VLC also looks very weird under Plasma. I kept it around as it’s so useful, but also installed Celluloid 0.25.1 from their PPA as a potential Plasma-friendly replacement.


    I type almost exclusively in ABC-Extended on my macbook, which gives me quick access to all the international characters I need access to, as well as some nice punctuation like en+em dashes, ellipses and curly quotes.

    I tried several keyboard layouts on my slimbook, and eventually settled for the English (Macintosh) one, which is almost the same with a few small differences. I will probably end up making my own keyboard layout which shifts some things around and replaces unused things with useful characters.

    For quick reference and learning different keyboard layouts, I recommend assigning this command to a global shortcut (I used ctrl+alt+shift+k), which brings up a keyboard preview, scaled to look good on my monitor. I haven’t found a good way of dismissing it other than using the trackpad (ideally I’d like it to only be displayed while I hold the shortcut), but it’s still very convenient.

    tastenbrett -qwindowgeometry 2500x850

    For some reason, my F2 button’s special feature is “toggle whether the super key is locked, without indicating the current status to the user at all”. Apparently this is a common feature, but some cursory research did not reveal why this would ever be useful, or what the intended use is. I also didn’t find many other people asking about it. What am I missing here? Why does anyone need an entire button dedicated to disabling another, unrelated button? Why can’t I make it do something useful?


    For the moment I decided for Thunderbird for mail, contacts and calendars (more about those later), and it was easy enough to set up for mail. I’d much prefer something which looks and works like mac os Mail, but installing the Conversation extension went a long way to making it usable (despite not always finding all messages in a thread for some reason).


    For the moment I chose Quod Libet as a basic iTunes replacement. It successfully scanned the contents of Music/iTunes/iTunes Media/Music with no complaints, and even played the AAC m4a files after I installed kubuntu-restricted-extras. Unfortuantely Quod Libet (and every other media player I tried) seems to be unable to inhibit sleep under Wayland — hopefully this will be remedied soon, as the “create a NoSleep activity and switch to it whenever you want to play music” ““workaround”” is not particularly appealing. I’d also settle for a status bar widget which let me switch power profiles quickly.


    Moving my photo library took a little more effort, but not much, thanks to osxphotos. Additionally installing exiftools and then running one command created a structured export of my entire library, with all the metadata I care about stored safely in EXIF fields:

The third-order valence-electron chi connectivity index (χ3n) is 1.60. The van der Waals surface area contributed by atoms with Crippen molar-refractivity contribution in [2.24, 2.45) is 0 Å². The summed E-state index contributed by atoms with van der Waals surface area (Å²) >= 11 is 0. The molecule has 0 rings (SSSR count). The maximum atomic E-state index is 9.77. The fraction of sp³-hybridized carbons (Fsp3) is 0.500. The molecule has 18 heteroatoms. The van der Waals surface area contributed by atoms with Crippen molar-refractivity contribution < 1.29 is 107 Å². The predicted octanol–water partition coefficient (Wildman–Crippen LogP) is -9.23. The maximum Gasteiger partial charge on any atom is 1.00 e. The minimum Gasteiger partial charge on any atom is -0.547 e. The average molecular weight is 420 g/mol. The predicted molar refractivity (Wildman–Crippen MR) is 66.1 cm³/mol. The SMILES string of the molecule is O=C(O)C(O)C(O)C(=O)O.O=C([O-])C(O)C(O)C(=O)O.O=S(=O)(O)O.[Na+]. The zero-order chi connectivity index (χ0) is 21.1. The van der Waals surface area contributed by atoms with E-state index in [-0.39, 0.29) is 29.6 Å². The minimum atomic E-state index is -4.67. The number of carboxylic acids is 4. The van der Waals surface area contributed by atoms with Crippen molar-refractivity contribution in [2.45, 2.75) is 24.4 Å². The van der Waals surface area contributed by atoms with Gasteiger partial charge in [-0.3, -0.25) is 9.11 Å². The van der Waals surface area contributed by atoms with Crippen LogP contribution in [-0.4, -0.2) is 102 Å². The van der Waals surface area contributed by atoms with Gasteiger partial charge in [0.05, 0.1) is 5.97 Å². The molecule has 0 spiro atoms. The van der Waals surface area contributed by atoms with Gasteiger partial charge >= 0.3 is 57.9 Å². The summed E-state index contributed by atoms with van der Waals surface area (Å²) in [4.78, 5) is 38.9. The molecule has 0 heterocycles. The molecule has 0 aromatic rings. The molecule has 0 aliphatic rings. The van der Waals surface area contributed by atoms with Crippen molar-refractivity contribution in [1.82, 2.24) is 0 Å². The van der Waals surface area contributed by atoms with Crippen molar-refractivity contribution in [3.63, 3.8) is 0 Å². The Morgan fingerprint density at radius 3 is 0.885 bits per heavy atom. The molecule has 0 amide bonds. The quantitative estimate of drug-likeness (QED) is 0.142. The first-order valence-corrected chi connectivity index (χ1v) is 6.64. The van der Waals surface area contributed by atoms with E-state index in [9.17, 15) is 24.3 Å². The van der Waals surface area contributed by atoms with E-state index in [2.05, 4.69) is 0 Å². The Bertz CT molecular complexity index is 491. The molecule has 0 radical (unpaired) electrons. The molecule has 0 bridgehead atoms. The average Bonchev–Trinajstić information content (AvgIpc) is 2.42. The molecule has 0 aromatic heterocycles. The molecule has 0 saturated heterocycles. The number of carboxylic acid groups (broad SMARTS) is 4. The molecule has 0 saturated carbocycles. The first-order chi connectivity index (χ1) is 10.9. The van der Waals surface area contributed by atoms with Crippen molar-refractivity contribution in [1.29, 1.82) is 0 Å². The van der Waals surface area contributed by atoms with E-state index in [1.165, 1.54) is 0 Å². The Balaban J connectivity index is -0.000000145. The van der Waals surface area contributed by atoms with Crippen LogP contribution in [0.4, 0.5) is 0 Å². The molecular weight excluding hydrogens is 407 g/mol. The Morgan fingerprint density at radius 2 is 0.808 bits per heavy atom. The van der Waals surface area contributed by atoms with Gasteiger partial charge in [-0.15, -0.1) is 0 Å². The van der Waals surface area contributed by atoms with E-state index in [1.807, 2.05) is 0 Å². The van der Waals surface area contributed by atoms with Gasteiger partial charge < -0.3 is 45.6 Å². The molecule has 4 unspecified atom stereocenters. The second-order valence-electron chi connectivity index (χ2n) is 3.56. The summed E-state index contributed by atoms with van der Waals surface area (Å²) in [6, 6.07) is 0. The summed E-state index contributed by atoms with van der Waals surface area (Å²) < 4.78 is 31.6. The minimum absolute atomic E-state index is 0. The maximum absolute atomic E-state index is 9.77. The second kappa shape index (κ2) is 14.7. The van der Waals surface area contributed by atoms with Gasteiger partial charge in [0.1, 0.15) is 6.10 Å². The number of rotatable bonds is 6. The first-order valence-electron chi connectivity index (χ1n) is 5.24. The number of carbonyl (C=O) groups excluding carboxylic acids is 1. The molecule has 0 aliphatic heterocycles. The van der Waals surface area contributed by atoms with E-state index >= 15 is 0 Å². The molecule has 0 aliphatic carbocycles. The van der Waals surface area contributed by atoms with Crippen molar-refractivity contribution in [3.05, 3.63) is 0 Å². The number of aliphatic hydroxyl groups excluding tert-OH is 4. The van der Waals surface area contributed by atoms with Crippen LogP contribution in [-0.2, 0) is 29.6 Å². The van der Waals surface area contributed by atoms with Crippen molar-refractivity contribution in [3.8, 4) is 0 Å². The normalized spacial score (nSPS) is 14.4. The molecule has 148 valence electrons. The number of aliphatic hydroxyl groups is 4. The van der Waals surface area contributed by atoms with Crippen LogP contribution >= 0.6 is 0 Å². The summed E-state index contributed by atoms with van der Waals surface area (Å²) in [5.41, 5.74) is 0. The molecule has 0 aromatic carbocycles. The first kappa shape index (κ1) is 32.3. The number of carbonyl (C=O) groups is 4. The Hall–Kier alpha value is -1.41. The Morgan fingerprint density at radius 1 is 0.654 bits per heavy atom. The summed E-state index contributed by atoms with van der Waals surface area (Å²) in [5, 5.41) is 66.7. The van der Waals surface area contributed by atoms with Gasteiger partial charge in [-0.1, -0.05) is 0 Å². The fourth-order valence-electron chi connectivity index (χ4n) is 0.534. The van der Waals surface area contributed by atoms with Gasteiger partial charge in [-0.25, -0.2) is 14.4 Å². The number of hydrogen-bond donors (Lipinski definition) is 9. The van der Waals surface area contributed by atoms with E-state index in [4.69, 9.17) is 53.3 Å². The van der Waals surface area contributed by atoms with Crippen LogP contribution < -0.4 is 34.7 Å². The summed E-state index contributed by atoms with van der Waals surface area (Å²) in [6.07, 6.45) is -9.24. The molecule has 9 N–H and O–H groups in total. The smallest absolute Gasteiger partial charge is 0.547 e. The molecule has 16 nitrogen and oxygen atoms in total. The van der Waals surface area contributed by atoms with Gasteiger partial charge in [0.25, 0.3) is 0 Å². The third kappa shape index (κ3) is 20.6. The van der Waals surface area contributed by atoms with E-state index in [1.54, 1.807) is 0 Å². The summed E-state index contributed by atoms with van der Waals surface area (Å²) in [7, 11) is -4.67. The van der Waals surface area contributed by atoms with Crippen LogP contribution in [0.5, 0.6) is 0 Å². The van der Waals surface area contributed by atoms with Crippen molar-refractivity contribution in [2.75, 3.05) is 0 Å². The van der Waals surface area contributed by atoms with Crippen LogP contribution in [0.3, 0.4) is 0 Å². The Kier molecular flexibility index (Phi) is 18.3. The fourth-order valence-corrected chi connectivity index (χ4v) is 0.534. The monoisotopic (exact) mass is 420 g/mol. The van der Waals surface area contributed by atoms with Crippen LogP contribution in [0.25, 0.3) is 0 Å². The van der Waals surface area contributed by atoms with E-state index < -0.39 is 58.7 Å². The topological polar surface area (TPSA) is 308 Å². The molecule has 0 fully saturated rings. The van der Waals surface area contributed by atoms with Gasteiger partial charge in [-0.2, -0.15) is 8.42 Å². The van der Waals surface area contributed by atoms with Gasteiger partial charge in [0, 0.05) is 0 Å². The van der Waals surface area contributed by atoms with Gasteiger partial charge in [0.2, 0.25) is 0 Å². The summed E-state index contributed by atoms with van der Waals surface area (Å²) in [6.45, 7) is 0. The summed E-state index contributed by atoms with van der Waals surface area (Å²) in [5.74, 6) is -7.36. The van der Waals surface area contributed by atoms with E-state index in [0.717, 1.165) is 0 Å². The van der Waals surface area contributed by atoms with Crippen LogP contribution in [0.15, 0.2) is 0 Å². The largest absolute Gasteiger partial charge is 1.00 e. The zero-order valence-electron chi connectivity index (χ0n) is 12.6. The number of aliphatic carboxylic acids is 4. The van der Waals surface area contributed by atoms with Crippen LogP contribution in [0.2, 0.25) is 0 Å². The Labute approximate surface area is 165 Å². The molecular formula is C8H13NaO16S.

osxphotos export /Volumes/migration/photos --directory "{created.year}/{created.mm}" --filename "{created}T{created.hour}{created.min}{created.sec}{title?_,}{title,}" --skip-original-if-edited --jpeg-ext jpeg --exiftool

    This command takes the edited version of each file (falling back to the original), and stores them in a /YYYY/MM/YYYY-MM-DDTHHMMSS[_title].jpeg folder structure, which is my preferred way of organising photos on disk.

    I then imported this library into DigiKam, which quickly read all the metadata and made everything searchable. To get newly imported photos to fit into the same structure, I had to go into the Import Settings (plug in a camera or card, go “Import from device” and then open the sidebar on the right — unfortunately these settings don’t seem to be exposed anywhere else) and set the default filename to be the datetime, and the default “Album” to be YYYY/mm.

    I’m not a huge fan of DigiKam, as it’s cluttered, unstable and requires some very awkward workflows (editing images opens them in a separate window? adding a tag requires opening the “tag manager”?? “hierarchical tags”??? I think the developers did not understand what a tag is and what makes them useful) but will do for now. To ensure longevity (and ease migrating to a different management application if I find something better suited to my workflow) I opted to store all metadata in EXIF fields in the files themselves. This way, DigiKam’s external database works as an ephemeral index and cache, which I can throw away or rebuild at any time without losing anything.

    A useful tip I learned along the way (thanks to ChatGPT): exiftool -a -u -g1 <file_name> will list all EXIF data found in a given file.

    Calendars and Contacts

    I set up a Nextcloud instance on my web host to see how much of my (already limited) iCloud usage it could replace. Despite learning that Hostinger doesn’t allow access to the .well-known directory required for zero-config carddav and caldav setup, I successfully managed to get my calendar and contacts migrated there. Thunderbird was able to sync with both without any issues, and mac os Calendar did eventually read my calendars from Nextcloud. No such luck with mac os Contacts unfortunately, but that’s much lower priority than calendar anyway.